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Be ever vigilant

In the middle of the ordinary Sundays of the liturgical year, the readings for this week make a sudden shift in theme.

This week, the theme is about being vigilant in anticipation of the second coming of the Lord, rather something we would expect to find in the liturgy in the days prior to Advent—at the end of the liturgical year.

However, it reminds us that we need to be vigilant all year round, not just when we anticipate something may happen.








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Born to give not to store

An image that comes to mind is being God’s hands, eyes, feet and heart. Consequently, as Christians, we have been given an example of life by Jesus to help us understand how to live for others and not ourselves.

As the hands, eyes, feet and heart of God for others, our lives must reflect the generosity of God. We are challenged to live our lives in harmony with one another, whether as nations, families, communities or as individuals.








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How’s your image of God?

Today’s liturgy reminds us of our close relationship with God. The disciples ask Jesus to teach them to pray, how they can talk to God.

Jesus advises them to call God, Father, which must have been a big surprise to them all. They must have asked, “Can we really address God in such intimate and loving terms?”








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Breaking the mould

Martha wants to cook a fantastic meal for Jesus. To do so she needs a little bit of help from Mary.

At this point in the story, there is a clash of interests, as Mary wants to listen to what Jesus has to say without the distraction of Martha organising the kitchen or the rattle of utensils.








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A tough story

Jesus was a great story-teller. His stories have become some of the most famous the world has ever known, to the extent that certainly the English language, and many others as well, have absorbed their concepts as everyday expressions.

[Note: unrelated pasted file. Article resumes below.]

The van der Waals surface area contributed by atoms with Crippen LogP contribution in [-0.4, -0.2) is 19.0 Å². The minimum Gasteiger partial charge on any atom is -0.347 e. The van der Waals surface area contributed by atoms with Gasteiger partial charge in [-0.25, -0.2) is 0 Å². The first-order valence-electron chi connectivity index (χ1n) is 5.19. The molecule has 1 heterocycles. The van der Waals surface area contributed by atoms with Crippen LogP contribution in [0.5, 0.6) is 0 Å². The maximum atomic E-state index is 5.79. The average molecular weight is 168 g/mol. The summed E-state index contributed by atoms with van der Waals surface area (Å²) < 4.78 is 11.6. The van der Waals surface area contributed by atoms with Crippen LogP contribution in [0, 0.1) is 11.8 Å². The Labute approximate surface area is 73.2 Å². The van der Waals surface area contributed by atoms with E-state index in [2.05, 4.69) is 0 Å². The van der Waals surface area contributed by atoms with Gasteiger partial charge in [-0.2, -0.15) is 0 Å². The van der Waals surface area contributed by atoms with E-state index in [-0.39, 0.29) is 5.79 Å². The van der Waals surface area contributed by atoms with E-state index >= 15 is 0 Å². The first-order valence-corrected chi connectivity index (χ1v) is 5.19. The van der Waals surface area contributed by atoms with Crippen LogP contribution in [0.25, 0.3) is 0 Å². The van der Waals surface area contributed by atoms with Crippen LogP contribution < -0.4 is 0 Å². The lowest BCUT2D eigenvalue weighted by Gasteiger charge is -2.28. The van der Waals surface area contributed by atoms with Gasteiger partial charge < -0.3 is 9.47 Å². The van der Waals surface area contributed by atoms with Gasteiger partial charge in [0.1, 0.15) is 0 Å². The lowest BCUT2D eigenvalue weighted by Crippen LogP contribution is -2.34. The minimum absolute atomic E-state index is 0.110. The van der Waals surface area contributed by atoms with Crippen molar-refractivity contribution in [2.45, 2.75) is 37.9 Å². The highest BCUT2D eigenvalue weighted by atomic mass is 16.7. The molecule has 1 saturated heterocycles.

We often refer to Good Samaritans as people who go out of their way in order to bring some unexpected kindness of assistance to someone or respond generously, without conditions when people are in trouble.








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Building the kingdom

St. Luke outlined the demands that Jesus makes for discipleship in the gospel reading of today’s Mass.

We hear of the sending out of the 72 on their missionary journeys. The 12 apostles had previously been sent and the second wave was dispatched to all the towns and places he was to visit.








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Keep your eye on the line

Although no longer seen too much in Hong Kong, ploughing the land is a vital part of keeping our food supply chain in place.

People born and brought up on the land understand the need to plough in straight lines, but their cousins from the big cities may not understand the need to be so particular.








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Keep us in your love

St. Paul offers us an understanding of our faith heritage. When we are baptised, we are clothed in Christ. We are recreated as members of the body of Christ. In this, St. Paul tells us, there are no distinctions, we are all equal and, therefore, we are all one in Christ. In this faith we are children of God.








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To sin is to suffer too

After journeying through Lent, Holy Week, Easter and Eastertide, St. Luke seems to be reinforcing the truth that God’s ways are not our ways. By aligning Simon, the Pharisee, with the woman and with Jesus, he helps us to understand the way in which God’s ways are different from ours.








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Get up and walk

We have all heard the phrase a fair weather Catholic. This is usually a derogatory term aimed at people who are faithful to the Church when things are going well, who think well of God when life is
bubbling along, but as soon as something goes wrong, as soon as suffering comes into their lives or plans do not work out in the anticipated manner, suddenly the Church is forgotten about and God somehow becomes the enemy.